Teenage drivers are statistically one of the most at risk demographics to become involved in an automobile accident. New car technology is helping anxious parents limit this risk, with some new vehicles equipped with the ability to limit the maximum speed and radio volume for teen drivers by identifying which ignition key is being used.
Other gadgets and apps can notify a parent (usually by text message) if the driver has exceeded the speed limit or has executed turns or lane changes unsafely. Despite these novel measures, nothing can replace ensuring that your teen understands the importance of reducing their risk of involvement in a motor vehicle collision.
1) Minimize Distractions
Technology is unfortunately too often the cause of distracted driving auto collisions. Distractions while driving include too many passengers, fiddling with the radio/GPS, eating/drinking, and texting. While there are laws in place for some of those distractions (MD no texting and hands free headset law), parents should teach their teens about other distractions and how to minimize them.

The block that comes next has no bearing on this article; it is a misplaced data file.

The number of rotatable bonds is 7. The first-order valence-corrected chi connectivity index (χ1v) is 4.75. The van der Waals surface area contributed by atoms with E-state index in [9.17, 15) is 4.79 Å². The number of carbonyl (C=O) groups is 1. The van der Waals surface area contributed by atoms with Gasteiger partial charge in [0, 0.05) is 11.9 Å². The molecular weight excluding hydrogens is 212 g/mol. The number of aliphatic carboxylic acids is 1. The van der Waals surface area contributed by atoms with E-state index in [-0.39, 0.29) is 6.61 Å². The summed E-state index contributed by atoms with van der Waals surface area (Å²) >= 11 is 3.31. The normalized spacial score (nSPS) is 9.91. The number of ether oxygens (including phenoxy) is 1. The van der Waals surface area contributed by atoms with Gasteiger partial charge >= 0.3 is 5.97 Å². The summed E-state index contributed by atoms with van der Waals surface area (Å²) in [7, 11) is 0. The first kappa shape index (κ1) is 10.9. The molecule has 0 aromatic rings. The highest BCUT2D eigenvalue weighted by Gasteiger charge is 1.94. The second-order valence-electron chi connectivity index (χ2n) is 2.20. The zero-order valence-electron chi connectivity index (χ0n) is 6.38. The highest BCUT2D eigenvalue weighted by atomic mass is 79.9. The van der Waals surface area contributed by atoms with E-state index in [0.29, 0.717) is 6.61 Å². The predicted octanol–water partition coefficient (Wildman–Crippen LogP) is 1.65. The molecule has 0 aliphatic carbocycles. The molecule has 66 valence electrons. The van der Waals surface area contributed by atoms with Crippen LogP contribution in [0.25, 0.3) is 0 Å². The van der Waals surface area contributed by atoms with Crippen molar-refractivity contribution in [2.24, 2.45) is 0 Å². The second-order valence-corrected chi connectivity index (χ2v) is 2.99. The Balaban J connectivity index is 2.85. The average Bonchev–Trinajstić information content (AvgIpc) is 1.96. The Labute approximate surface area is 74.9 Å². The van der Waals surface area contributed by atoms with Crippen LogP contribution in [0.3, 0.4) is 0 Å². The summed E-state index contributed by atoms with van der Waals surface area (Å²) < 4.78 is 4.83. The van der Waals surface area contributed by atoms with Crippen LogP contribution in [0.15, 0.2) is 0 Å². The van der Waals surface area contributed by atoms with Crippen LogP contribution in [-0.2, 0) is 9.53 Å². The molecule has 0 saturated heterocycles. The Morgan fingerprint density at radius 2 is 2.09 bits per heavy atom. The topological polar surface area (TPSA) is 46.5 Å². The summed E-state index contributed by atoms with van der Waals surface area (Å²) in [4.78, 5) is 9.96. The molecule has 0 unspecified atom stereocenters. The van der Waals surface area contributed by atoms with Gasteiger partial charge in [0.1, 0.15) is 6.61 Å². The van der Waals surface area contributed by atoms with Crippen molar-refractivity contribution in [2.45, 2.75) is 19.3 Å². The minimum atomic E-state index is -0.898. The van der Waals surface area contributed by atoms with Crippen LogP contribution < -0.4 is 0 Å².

2) Follow the Speed Limit
...and all other driving rules. Driver's education classes and studying for permit tests teach the rules of the road like following speed limit, proper hand placement, proper mirror placement, monitoring your tire tread depth, and more. Learning these rules and following them is an important part of safe driving.
3) Practice "Defensive Driving"
Defensive Driving is making sure you are paying attention to the road and cars around you. While you can control only your vehicle, there is no guarantee that the other drivers are practicing safe driving. Some tips for driving defensively are to maintain an adequate distance between you and the car in front of you; increasing the distance as you drive faster; and to avoid altogether other vehicles, trucks and motorcycles that are driving erratically.
4.) Phone Policy
Have an agreement with your teen driver that their phone will be placed in the glove compartment while driving.